However, the ‘morning after’ follow-up does not consist of just voicing thanks for the memories, but also communicating possibilities for future memories.  And just as critically, the ‘morning after’ is the time to continue planning and preparing for the future engagement moments that manifest on a personal and community level.  Because while the ‘night before’ might be a ‘Jewish moment’ –  we need to continue to recognize that the Jewish moments we create are not singular in nature, but moments that connect to other moments, and then others, and so on.  When we look at the engagement opportunities as Jewish moments (rather than ‘programming’) we begin to create both timely and timeless Jewish connections. And that is what Jewish engagement is about isn’t it?   Connecting Jews to the continuum of Jewish life, learning and experiences rarely occurs in just in one moment, but more often it takes many moments.  And many ‘morning afters.’

So that goes back to the earlier question: which ‘morning after’ should we wonder about?

We need to think hard about that question, because its answer will dictate the planning we make for future Jewish moments, and the way we will measure success.  If we think the very next morning after will result in more contributions, more bequests and more phone-a-than volunteers, then we will likely be disappointed.  Because the next morning after for many of those young Jews will be… well…sleeping in.   Brunch with friends. The things that young Jews do when they are not being engaged Jewishly – living their lives in the places and ways they want to live them. The next morning will not likely be a transformative moment in which the attendees suddenly have an epiphany about the value of Jewish philanthropy. They will not suddenly concern themselves with  the plights of Jews in the Former Soviet Union or in southern Israel.  They will not immediately become donors. And that is why the very ‘next morning’ after is the wrong morning on which we should focus.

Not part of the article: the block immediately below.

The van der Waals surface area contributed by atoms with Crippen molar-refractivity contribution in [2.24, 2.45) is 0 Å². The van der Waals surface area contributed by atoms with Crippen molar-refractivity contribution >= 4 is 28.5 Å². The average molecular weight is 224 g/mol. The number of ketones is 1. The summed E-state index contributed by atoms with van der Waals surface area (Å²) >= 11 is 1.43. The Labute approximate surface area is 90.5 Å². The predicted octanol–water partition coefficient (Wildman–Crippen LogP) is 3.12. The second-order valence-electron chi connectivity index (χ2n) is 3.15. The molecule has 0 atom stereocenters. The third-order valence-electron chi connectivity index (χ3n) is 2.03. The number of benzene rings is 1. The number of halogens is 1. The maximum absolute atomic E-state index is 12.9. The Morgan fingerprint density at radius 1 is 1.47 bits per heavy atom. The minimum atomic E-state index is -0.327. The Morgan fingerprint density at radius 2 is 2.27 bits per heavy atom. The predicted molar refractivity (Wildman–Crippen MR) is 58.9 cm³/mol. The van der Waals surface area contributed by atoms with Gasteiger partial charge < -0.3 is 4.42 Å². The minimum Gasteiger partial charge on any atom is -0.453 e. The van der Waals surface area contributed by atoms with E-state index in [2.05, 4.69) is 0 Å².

The morning after we need to watch is that ‘morning after’ in the future, not too soon but not too far. In that future ‘morning after’ we may find that the Jewish moment at the dance club led to another Jewish moment in which a Jewish romance was kindled. Or perhaps it led to a moment where an opportunity for a Jewish service experience was communicated and realized, all because of a follow-up emails.  Maybe that night at the club put in motion a series of moments where individuals ultimately begin to explore Jewish community with Jewish friends, start Jewish families with plans for Jewish children, and begin to give back with Jewish hearts and generosity.   Maybe there were many Jewish moments and many ‘morning afters’ – all leading to the one morning after in which the efforts are realized in a sense of engagement and connection that, in turn, helps create new moments for others.

So back to the party I attended – it is a fair to ask the question about what we will find the morning after, but it is equally as important to ask which ‘morning after’  about we are speaking.  Short-term measurements alone will result in short-sighted goals and short-term strategies.  And if we are focused on Jewish engagement for the long-term, we can’t short ourselves.  Just as we want Bar/Bat Mitzvahs to propel Jewish youth into their Jewish adulthood, it is fair (and fun) to hope that Bar Mitzvah themed parties might help propel those same Jews (now adults) into a series of moments that further define their Jewish futures and the futures of their families.  And fueled by other Jewish moments created by the community,  these Jews will be propelled to that that future morning after –  a morning after filled with Jews smiling, talking and moving to the music of community…

Not just the music of Duran Duran.

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One comment

  1. Seth, you write beautifully and from the heart. Thanks for sharing.